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Genetic Study on Ashkenazi Jews

Some 3.5 million of today’s Ashkenazi Jews about 40 percent of the total Ashkenazi population are descended from just four women, a genetic study indicates.

 

Those women apparently lived somewhere in Europe within the last 2,000 years, but not necessarily in the same place or even the same century, said lead author Dr. Doron Behar of the Rambam Medical Center in Haifa, Israel.

 

He did the work with Karl Skorecki of the Technion-Israel Institute of Technology and others.

 

Each woman left a genetic signature that shows up in their descendants today, he and colleagues say in a report published online by the American Journal of Human Genetics. Together, their four signatures appear in about 40 percent of Ashkenazi Jews, while being virtually absent in non-Jews and found only rarely in Jews of non-Ashkenazi origin, the researchers said.

 

They said the total Ashkenazi population is estimated at around 8 million people. The estimated world Jewish population is about 13 million.

 

Ashkenazi Jews are a group with mainly central and eastern European ancestry. Ultimately, though, they can be traced back to Jews who migrated from Israel to Italy in the first and second centuries, Behar said. Eventually this group moved to Eastern Europe in the 12th and 13th centuries and expanded greatly, reaching about 10 million just before World War II, he said.

 

The study involved mitochondrial DNA, called mtDNA, which is passed only through the mother. A woman can pass her mtDNA to grandchildren only by having daughters. So mtDNA is “the perfect tool to trace maternal lineages,” Behar said Thursday in a telephone interview.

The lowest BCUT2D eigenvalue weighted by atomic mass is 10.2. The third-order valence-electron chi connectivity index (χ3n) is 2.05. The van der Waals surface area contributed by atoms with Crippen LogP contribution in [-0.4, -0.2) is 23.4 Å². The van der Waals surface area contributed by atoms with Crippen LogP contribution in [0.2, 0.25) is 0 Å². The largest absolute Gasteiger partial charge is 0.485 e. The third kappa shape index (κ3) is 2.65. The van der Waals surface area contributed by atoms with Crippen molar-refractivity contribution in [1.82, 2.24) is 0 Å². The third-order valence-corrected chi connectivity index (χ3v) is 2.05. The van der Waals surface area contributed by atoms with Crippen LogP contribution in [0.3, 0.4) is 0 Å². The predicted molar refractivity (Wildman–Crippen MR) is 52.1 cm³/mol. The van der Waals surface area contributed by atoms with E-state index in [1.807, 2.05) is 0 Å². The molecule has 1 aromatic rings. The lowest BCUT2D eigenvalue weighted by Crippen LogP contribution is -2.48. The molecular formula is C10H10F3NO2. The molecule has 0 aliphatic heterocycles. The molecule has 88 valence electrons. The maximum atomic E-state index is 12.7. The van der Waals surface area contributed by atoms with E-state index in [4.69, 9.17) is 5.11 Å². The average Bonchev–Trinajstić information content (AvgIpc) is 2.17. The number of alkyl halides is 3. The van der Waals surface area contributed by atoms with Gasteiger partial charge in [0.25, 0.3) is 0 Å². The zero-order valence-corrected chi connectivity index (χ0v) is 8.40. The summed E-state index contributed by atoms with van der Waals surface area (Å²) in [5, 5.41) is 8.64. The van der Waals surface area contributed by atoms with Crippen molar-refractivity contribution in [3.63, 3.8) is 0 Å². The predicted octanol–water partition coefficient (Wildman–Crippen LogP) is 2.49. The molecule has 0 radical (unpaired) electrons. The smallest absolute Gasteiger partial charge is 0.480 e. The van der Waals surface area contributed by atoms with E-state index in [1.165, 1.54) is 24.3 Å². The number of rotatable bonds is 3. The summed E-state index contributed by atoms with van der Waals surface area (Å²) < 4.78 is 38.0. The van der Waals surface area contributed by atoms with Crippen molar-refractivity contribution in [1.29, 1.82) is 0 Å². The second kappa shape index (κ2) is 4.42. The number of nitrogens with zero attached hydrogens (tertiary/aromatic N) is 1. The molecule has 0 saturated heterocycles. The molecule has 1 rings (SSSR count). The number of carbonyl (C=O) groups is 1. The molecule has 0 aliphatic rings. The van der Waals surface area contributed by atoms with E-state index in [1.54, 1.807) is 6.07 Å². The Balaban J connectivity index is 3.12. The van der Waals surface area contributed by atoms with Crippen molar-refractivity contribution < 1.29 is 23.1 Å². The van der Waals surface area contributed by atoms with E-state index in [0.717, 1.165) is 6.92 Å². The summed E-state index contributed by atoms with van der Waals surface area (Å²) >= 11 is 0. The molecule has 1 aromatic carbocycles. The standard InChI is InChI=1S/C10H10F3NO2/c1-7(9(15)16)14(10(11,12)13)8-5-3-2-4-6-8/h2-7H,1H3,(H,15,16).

His study involved analyzing mtDNA from more than 11,000 samples representing 67 populations.

 

Mike Hammer, who does similar research at the University of Arizona, said he found the work tracing back to just four ancestors “quite plausible‚Ķ I think they’ve done a really good job of tackling this question.”

 

But he said it’s not clear the women lived in Europe.

Of course, the number four is already significant, in that there are four matriarchs in Judaism: Sarah, Rivka, Rachel, and Leah.

5 thoughts on “Genetic Study on Ashkenazi Jews”

  1. Those are the four then.

    Remember that Rivkah was Esau’s mother as well. And Esau has genetic descendants among a large number of Europeans.

    But what would seriously hammer this study home for me is if they found out that all the Sephardi Jews were descendents of the same four women. Otherwise, we’re clearly NOT talking about Rachel, Leah, Bilhah, And Zilpah.

    -ron

  2. Dennis Michael Franco

    Last Oct 2007, my 93 year old aunt told me I was adopted. The state of Illinois dept of Vital records confirmed that I was adopted and said the my birth parents were 39 years (father) and 23 years (mother). Birth records of adopted children in illinois are sealed. I had my y chromosome DNA tested and I was told that my dna 12 marker matches belong to the E3b Jewish F cluster. My father was an Ashkenazi Jew from Easter Europe. I found the posting in a Chicago Law Newspaper saying: petition Anthony Franco and wife to adopt Dennis Michael Berner, McDonald & Rohan attys. Berner is a name found in the records on JewishGen.com from Eastern European countries.

    The only Berner male that would have been 39 years old when I was born on the Illinois Social Security Death index is Peter Berner born 2 jan 1907. His parents immigrated from Austria-Hungary.

    Any help would be greatly appreciated.

    Denny

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